PAINT. IT CAN TRANSFORM even the most ordinary room into something timeless (think of the Sistine Chapel). Especially in the '90s, there is more to colorizing a room than applying a couple of coats with roller and brush. Painted walls now are multicolored and multi-layered--using applicators that range from sponges and rags to bags and combs--to create a rich variety of textured surfaces. And seldom is a new-style wall complete without a glaze--an artfully applied topping that adds luminosity and depth.
Retro interiors and furnishings are the hottest look in interior design, and glazes instantly insinuate age and add patina to any interior. When designer Ron Meyers decorated the Atlas Bar and Grill Restaurant in the old Wiltern Theater complex, he glazed its white stucco walls with shades of ocher to warm its Olympian atmosphere.
Then, inspired by a photo of a room in an old French house, Meyers painted a client's bedroom an ocher-based yellow with counterpoints of blue and added moldings to walls and ceiling. To bathe the room in a golden hue, he gave the walls four coats of glazes of different tints, which he applied unevenly to capture the light in a variety of tones. The result, Meyers says, leaves him breathless. "A white, boxy room awash with an ocher-yellow glaze makes the air itself glow," he says.
Other painting techniques, which can be used with ecologically correct water-based paints, create unusual looks and atmospheres:
--Stippling: The paint, or glaze, is brushed on and then distressed with the tip a of soft bristled brush. The result is a highly textured wall.
--Ragging: Bundles of soft rags are pressed into wet paint, producing a softer look.
--Sponging: A sponge is rubbed on wet paint, creating a mottled texture.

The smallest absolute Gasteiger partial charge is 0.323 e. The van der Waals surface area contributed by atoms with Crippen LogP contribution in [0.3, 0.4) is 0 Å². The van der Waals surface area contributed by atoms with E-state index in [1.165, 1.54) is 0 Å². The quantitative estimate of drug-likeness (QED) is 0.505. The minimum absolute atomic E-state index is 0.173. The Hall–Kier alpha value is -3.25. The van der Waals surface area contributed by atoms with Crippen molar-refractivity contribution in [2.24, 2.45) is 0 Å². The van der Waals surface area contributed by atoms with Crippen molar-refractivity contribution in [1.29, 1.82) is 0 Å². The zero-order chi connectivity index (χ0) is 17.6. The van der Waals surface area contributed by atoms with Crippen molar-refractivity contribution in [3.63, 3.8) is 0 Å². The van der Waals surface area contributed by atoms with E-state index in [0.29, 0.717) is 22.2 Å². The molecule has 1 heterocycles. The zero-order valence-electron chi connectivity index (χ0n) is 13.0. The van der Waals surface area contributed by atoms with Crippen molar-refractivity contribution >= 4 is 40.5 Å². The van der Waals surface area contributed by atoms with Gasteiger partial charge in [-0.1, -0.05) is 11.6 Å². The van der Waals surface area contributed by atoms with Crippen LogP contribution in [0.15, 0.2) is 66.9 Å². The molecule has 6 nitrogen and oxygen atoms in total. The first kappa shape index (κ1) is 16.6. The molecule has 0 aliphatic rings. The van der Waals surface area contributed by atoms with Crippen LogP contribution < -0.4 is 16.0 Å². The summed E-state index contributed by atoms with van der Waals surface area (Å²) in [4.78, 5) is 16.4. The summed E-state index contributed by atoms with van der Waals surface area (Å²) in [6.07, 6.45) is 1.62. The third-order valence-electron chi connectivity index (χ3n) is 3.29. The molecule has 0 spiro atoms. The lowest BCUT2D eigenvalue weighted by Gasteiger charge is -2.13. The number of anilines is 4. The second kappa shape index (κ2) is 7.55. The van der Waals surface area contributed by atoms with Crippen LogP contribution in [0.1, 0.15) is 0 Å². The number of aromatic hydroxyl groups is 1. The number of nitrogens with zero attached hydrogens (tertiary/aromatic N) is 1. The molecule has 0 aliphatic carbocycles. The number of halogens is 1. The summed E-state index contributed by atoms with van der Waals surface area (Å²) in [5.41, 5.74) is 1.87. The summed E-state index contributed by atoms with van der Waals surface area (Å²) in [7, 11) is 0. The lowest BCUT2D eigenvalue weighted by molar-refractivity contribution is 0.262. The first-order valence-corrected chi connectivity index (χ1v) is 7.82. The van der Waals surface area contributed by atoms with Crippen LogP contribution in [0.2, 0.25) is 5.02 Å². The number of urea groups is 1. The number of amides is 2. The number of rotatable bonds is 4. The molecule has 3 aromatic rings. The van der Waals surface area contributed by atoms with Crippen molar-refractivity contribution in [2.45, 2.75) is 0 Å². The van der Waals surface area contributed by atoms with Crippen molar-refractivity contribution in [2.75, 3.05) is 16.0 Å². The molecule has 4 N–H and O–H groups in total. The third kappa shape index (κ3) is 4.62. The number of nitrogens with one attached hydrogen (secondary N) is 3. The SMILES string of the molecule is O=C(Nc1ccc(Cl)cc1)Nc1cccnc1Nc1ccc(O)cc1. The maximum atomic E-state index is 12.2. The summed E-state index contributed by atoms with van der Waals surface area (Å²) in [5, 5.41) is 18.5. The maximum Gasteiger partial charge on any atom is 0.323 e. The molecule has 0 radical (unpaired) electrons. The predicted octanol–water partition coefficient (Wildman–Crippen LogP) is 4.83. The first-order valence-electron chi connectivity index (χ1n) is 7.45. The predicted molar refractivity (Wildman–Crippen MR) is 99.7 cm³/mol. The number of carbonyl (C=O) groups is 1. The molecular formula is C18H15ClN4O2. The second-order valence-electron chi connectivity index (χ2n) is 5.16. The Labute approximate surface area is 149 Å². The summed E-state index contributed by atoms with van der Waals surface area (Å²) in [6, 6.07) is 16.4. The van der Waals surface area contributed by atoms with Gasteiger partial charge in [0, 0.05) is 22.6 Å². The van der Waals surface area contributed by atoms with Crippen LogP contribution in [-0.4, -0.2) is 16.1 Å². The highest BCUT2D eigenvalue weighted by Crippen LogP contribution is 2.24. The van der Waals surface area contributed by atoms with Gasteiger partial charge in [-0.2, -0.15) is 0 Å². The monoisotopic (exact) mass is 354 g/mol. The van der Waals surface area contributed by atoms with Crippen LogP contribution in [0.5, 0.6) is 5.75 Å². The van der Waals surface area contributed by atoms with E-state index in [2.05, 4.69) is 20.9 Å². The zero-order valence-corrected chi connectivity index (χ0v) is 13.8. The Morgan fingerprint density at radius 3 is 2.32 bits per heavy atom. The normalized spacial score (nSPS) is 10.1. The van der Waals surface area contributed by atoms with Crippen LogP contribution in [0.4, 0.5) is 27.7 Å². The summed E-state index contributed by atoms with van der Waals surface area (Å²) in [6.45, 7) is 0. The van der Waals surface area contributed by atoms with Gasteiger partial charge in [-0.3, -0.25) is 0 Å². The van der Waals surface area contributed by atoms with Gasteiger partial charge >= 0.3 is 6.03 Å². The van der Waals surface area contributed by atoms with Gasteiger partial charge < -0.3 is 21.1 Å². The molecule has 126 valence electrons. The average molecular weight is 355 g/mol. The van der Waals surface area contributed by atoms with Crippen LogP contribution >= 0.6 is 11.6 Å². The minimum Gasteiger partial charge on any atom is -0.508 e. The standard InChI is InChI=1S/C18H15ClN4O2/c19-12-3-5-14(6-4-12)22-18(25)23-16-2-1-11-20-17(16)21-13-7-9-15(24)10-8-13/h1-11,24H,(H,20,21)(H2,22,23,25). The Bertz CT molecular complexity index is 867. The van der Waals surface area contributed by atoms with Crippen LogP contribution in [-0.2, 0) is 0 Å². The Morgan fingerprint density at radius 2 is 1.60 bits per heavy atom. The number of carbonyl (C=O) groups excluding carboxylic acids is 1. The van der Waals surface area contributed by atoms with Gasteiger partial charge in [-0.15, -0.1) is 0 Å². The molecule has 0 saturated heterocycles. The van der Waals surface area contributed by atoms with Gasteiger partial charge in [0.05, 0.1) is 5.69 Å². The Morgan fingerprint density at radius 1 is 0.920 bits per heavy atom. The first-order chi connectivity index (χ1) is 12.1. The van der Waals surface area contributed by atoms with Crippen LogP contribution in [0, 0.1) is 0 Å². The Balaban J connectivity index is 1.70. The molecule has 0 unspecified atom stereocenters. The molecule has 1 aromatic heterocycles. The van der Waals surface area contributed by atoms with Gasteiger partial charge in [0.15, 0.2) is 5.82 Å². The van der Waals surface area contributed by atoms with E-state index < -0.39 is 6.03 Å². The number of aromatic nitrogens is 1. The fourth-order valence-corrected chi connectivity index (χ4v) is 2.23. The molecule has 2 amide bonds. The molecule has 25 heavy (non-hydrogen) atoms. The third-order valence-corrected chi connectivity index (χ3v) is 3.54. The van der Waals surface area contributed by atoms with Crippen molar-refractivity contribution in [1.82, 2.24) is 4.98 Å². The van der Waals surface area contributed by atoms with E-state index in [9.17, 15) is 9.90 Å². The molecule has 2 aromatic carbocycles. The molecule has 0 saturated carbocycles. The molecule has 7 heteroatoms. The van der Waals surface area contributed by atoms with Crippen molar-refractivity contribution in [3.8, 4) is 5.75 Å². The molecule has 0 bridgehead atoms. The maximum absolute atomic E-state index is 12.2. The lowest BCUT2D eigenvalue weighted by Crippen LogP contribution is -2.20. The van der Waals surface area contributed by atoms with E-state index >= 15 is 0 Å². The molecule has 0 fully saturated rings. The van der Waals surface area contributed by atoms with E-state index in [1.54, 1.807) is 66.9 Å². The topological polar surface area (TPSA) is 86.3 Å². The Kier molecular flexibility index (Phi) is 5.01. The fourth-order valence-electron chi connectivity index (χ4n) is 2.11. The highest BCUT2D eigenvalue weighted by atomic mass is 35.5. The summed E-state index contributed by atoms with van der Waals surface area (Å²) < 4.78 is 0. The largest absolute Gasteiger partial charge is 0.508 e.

--Dragging: Bristles are drawn through wet paint, deliberately leaving brush marks.
Though glazing is a traditional technique, its comeback is by no means anachronistic. In a revision of ragging, clothing designer Michael Anderson invented "bagging." He simply took a plastic bag--"the kind they give you in the market"--to the walls of his client's Art Deco-inspired sitting room. As he applied a green glaze over a pink base coat, "we bagged it," he says, by rumpling up a bag and pressing it into the wet glaze to create a mottled pattern and give the walls a three-dimensional effect. Flushed with success, Anderson devised an applicator from a floor-adhesive spreader to create a chair-rail pattern in the office. He notched the spreader's blade to get a comb effect.
Occasionally, the best painted walls are those not painted at all. Production designer Richard Sherman bought a house once owned by the eccentric photographer Baron de Meyer, who, upon his wife's death, entered a "blue period," complete with blue walls. Sherman intended to paint his kitchen white, but when he started to clean the cabinets, the blue rubbed off just enough to create an Old World effect. So he just "409-ed" them and stopped. The simplest technique of all.